In the height of my self-hatred, I actually believed and internalized what this book had to say. That we are transactional beings, that our worth is in our labors and our service to our goals and God-given skill. That somehow, if I quit my job in service of a principle, that if I went and did ostensibly “good” things, that if I was kind enough, nice enough, skilled enough, what I wanted would simply make itself available to me — the labor itself would craft a way forward. I would get the girl, and I would get love. Because I had earned it. Ultimately, it was not my doing good that was the problem, it was my reasoning.

Something that I’ve learned after many long and painful lessons (and continue to learn daily), is that the beating heart of love is in asking. It is not in proving or earning. You don’t “get” love. Loving and being loved is a profound act of bravery and vulnerability because you ask simple questions that can never be fully answered: “Will you care for me? Will you think about me before yourself? Will you cooperate with me?”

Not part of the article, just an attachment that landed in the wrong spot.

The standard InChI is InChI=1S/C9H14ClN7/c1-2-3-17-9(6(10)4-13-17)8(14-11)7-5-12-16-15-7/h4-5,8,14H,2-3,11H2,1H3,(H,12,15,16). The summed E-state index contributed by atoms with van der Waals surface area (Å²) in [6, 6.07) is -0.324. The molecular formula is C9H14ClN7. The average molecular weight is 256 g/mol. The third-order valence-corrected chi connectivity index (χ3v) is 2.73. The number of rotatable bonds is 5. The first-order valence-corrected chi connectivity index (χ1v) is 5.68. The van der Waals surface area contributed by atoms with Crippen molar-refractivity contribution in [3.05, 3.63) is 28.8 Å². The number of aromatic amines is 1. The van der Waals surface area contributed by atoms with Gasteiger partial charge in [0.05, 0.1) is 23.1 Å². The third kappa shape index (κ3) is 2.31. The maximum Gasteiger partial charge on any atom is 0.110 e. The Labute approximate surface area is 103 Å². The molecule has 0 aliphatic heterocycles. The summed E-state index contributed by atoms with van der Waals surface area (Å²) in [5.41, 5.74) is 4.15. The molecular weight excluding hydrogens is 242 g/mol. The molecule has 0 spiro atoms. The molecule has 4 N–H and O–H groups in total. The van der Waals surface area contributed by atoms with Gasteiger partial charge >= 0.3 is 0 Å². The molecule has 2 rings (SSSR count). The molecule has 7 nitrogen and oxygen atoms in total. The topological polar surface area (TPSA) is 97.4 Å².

Maybe I didn’t read Atlas Shrugged wrong at all. Maybe I read it exactly the right way. But reading in this way leaves you with an empty heart. There is always more work to be done. Goodness is hard, and there is no reward for it. There is no reward in a life well-lived. Goodness and kindness are only worthwhile because the alternative is an impoverished life spent reducing everything to objects and obstacles, including things you claim to love.

Somehow, John Galt didn’t manage to get that across.